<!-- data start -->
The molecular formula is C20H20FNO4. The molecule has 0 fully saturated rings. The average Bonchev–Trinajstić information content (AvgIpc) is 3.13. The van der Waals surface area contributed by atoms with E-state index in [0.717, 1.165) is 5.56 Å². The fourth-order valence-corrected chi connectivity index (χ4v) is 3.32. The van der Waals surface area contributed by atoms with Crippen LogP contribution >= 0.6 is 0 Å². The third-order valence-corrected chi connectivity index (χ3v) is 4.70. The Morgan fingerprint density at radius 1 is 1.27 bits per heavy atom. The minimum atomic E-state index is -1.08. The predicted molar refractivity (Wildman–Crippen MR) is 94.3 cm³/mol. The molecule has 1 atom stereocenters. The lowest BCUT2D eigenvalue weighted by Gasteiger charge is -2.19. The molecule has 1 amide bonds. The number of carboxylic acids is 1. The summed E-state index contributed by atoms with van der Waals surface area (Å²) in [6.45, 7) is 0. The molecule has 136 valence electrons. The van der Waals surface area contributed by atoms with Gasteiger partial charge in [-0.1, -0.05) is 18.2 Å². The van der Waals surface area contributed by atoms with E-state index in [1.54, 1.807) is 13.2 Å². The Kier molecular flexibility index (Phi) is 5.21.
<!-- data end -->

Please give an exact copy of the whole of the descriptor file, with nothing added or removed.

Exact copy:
The molecular formula is C20H20FNO4. The molecule has 0 fully saturated rings. The average Bonchev–Trinajstić information content (AvgIpc) is 3.13. The van der Waals surface area contributed by atoms with E-state index in [0.717, 1.165) is 5.56 Å². The fourth-order valence-corrected chi connectivity index (χ4v) is 3.32. The van der Waals surface area contributed by atoms with Crippen LogP contribution >= 0.6 is 0 Å². The third-order valence-corrected chi connectivity index (χ3v) is 4.70. The Morgan fingerprint density at radius 1 is 1.27 bits per heavy atom. The minimum atomic E-state index is -1.08. The predicted molar refractivity (Wildman–Crippen MR) is 94.3 cm³/mol. The molecule has 1 atom stereocenters. The lowest BCUT2D eigenvalue weighted by Gasteiger charge is -2.19. The molecule has 1 amide bonds. The number of carboxylic acids is 1. The summed E-state index contributed by atoms with van der Waals surface area (Å²) in [6.45, 7) is 0. The molecule has 136 valence electrons. The van der Waals surface area contributed by atoms with Gasteiger partial charge in [-0.1, -0.05) is 18.2 Å². The van der Waals surface area contributed by atoms with E-state index in [1.54, 1.807) is 13.2 Å². The Kier molecular flexibility index (Phi) is 5.21.